The Wollongong Medical Blog


Young Australians not seeking help when stressed says new study

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A new study conducted Mental Health Australia has found that only 18% of young Australian’s seek help when feeling down or stressed. The study looked at various activities including diet, exercise, seeking advice or support and involvement in their community and whether or not people who were experiencing symptoms of depression and other mental health issues sought out such activities.

Generally, Australians are doing better than expected regarding their participation in activities that assist with improving mental health and wellbeing,” Mental Health Australia chief executive Frank Quinlan said

“We have a long way to go to make it OK to do something about our mental health and wellbeing. However, we found when we looked at these and other activities in young adults between 18 and 29, the results were not as strong.

“In fact, the research found this same age group was surprisingly the least likely to socialise with friends and family and, perhaps not surprisingly, the least likely to take time out from their electronic devices.”

Mental Health is one of the biggest issues facing young Australians. The aforementioned activities are all great first steps to improving mental health, along with seeking out advice from a GP.

The first conversation around mental health issues will always be the most difficult and many people are often surprised by the level of support they have. If you are feeling stressed, anxious or down – let your friends, family or GP know.


Do I have hay fever? 

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Hay fever is a common condition, but may be hard to recognise. Frequent symptoms of hay fever include sneezing, runny nose, and itchy or watery eyes.  Some people may only have one of these, or a combination. Other symptoms of hay fever may include, itchy nose, itchy throat, chronic cough, blocked nose, snoring, tiredness, loss of smell/taste and frequent colds.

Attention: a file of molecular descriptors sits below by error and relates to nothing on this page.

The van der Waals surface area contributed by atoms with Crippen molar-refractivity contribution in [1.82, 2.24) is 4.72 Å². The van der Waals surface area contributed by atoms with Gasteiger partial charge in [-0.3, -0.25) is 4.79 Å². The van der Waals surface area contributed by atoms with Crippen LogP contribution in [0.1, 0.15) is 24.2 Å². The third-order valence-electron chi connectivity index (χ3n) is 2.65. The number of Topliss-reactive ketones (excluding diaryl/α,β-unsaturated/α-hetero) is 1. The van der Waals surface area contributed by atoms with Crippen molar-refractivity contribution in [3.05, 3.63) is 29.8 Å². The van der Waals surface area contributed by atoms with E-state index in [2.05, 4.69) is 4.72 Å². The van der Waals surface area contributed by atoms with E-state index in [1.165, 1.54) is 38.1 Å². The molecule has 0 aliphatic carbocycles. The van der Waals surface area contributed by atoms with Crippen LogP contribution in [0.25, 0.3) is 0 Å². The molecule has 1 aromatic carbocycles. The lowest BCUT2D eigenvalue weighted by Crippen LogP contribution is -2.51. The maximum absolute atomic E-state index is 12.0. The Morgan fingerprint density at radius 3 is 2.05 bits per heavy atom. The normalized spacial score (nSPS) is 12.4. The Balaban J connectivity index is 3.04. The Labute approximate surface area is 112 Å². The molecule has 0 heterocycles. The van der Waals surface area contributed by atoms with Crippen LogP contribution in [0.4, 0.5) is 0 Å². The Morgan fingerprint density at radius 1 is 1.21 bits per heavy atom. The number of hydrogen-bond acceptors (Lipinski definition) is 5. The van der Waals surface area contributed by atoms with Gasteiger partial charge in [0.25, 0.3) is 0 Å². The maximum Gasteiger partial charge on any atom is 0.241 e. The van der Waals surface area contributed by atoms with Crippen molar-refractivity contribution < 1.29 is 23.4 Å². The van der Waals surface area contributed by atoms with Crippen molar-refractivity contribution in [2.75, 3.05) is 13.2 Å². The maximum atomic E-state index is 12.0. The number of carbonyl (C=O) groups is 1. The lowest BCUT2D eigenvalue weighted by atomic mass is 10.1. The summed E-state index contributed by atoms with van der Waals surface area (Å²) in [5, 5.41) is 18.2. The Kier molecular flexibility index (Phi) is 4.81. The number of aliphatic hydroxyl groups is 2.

Despite the name, fever is not a symptom.

When do people get hay fever?

Symptoms often occur during spring and summer. Hay fever is an allergic reaction to particles (allergens) in the air. Common allergens include:

  • Pollens – grass, tree.
  • House dust mite
  • Pets – cat, dog, horse

In some people, immunotherapy can relieve symptoms, help with other conditions (such as asthma) and can save money on over the counter medications. Our allergy specialists can help you choose the best way to treat your symptom. Please come in to our Figtree medical centre for consultation to make sure you receive the appropriate treatment for this seasonal condition.


What is a healthy level for my cholesterol?

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Did you know that approximately half of all adult Australians have a blood cholesterol level above 5 mmol/l? This means that high blood cholestrol is a major health concern in Australia.

Cholesterol is a type of fat that is essential to many of the human body’s metobolic processes, including the making of hormones, bile and Vitamin D. What the body is great at when it comes to cholesterol is making it’s own – so you don’t need to give it any help.